There’s really no such thing as a good time and place for car accidents — but where your car accident occurs can have a tremendous impact on the outcome. When you picture a car accident in your mind, you most likely envision a collision on the road. While there are countless accidents on roads every year, causing varying degrees of damage and injury, auto collisions are not restricted exclusively to this setting. Another place where accidents can and do happen on a regular basis is in parking lots. And while on the surface these two settings may seem to have only minor, cosmetic differences, they are actually much, much more different than you might think.
How Parking Lots Differ from Road Car Accidents
Collisions and other car accidents that happen on roads are covered by the Ontario Highway Traffic Act. A parking lot, on the other hand, is private property and therefore is governed by a different set of rules, often enforced by the property owner. For minor accidents, the property owner may even use their own discretion about whether or not to involve the police. For more serious accidents, however, the police should always be notified, especially if the estimated damage exceeds $1,000.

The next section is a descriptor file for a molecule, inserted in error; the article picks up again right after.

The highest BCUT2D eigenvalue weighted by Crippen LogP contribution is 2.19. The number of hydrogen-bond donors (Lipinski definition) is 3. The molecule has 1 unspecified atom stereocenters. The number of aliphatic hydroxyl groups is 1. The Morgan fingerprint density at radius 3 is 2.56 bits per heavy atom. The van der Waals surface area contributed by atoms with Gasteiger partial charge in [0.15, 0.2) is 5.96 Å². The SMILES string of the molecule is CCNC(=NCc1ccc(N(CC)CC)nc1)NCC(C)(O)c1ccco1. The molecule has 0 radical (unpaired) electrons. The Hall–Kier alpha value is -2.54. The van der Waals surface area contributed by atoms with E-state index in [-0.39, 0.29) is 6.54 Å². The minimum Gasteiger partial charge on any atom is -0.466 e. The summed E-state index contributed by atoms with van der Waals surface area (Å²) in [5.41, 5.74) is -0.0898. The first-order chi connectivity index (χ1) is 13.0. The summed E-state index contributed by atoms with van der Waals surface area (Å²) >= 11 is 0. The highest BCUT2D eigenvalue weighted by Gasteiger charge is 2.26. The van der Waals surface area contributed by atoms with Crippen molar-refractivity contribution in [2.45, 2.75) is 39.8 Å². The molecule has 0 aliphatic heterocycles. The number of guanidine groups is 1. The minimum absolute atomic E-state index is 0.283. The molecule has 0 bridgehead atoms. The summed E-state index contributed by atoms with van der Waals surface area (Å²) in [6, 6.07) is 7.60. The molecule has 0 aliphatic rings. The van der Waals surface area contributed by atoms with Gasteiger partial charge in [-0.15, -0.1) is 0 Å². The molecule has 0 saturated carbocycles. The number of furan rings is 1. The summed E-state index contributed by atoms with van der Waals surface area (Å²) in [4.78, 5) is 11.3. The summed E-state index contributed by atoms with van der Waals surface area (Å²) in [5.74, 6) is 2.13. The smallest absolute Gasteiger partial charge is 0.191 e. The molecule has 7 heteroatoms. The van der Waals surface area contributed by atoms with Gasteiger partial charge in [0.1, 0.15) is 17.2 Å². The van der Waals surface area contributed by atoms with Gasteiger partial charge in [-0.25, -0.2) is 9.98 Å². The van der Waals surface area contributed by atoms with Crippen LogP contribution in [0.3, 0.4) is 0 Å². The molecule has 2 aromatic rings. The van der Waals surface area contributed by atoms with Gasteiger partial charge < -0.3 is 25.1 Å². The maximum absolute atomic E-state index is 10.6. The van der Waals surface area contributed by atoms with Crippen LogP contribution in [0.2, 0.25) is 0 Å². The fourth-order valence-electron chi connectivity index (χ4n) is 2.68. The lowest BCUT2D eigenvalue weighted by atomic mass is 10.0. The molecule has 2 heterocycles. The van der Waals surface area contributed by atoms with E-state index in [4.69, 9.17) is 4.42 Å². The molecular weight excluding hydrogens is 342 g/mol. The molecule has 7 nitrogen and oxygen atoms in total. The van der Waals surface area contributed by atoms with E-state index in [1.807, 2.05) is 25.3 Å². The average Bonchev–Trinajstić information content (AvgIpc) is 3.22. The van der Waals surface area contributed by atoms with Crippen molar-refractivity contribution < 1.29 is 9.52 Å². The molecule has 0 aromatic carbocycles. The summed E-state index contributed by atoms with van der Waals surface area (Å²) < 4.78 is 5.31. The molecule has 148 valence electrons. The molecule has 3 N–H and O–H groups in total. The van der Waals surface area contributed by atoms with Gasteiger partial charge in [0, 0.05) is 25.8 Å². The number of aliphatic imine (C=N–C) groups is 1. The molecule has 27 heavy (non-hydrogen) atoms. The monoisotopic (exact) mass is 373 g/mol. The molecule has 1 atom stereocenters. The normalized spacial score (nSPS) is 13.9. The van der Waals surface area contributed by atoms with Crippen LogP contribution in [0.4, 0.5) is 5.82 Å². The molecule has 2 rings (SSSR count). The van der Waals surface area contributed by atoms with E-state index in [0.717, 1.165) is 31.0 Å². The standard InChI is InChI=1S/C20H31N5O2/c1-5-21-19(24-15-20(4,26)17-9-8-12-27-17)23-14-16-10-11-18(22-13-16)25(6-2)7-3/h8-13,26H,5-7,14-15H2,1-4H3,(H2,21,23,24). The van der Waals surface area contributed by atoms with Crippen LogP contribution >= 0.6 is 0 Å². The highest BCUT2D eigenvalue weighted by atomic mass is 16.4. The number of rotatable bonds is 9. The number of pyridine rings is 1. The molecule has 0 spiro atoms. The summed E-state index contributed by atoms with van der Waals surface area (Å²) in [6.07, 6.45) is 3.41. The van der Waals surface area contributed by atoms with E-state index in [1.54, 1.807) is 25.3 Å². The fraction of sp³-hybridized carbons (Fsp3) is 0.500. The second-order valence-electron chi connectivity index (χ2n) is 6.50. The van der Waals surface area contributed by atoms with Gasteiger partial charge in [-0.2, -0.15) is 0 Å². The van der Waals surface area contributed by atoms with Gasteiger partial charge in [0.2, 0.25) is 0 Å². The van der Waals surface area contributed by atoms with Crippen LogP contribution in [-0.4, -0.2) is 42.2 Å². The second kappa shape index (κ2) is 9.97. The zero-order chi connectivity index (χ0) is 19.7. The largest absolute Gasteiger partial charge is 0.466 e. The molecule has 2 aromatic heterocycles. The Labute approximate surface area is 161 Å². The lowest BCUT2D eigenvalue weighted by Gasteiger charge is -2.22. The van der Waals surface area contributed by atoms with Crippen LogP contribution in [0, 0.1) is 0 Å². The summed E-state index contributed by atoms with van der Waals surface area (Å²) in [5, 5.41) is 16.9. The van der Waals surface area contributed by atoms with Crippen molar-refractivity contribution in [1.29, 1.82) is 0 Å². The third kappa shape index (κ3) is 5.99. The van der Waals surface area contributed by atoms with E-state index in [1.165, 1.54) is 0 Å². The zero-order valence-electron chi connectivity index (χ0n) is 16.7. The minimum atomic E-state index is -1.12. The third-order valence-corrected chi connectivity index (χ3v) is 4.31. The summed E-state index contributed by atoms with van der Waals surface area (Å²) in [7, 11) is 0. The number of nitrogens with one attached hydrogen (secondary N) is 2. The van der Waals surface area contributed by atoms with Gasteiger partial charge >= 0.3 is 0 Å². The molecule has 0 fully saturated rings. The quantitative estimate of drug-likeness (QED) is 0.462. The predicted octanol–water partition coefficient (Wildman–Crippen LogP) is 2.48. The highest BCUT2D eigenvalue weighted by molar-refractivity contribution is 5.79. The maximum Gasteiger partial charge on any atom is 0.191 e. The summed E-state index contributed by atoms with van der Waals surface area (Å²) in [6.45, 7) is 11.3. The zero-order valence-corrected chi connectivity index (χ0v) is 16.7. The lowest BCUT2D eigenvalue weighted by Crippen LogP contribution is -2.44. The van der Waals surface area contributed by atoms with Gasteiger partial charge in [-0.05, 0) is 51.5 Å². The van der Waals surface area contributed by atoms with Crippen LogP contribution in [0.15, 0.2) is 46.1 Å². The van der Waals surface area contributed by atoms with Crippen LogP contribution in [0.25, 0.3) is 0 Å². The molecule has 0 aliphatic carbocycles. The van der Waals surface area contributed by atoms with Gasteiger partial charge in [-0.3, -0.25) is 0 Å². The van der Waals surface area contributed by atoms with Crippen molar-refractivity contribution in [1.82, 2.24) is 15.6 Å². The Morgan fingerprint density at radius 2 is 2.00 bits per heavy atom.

Generally speaking, if you hit a parked car, you are considered at fault unless they had their door open and you struck the door—then they are at fault. If two moving vehicles collide with each other, there is a chance that both drivers will be declared as being at fault.
What to Do Following a Parking Lot Car Accident
While the setting of your car accident may impact how events unfold, your first steps following the collision should still be the same as they would be following any collision. Fortunately, thanks to modern cell phones, almost every person has a camera on them at all times. Using this, take pictures of the scene: the vehicles, with a focus on the areas damaged, the surroundings, and especially any injuries that may have been sustained as a result. If you are able to, take down as much information possible. Exchange info with the other driver—name, phone number, address, license plate, and insurance details—and record the circumstances of the accident so that the details are obscured by memory over time. Ask bystanders if they would be willing to act as witnesses should it become necessary, and collect their information as well. Even if the damage is not bad enough to warrant contacting the police, you should contact your insurance provider and a personal injury lawyer.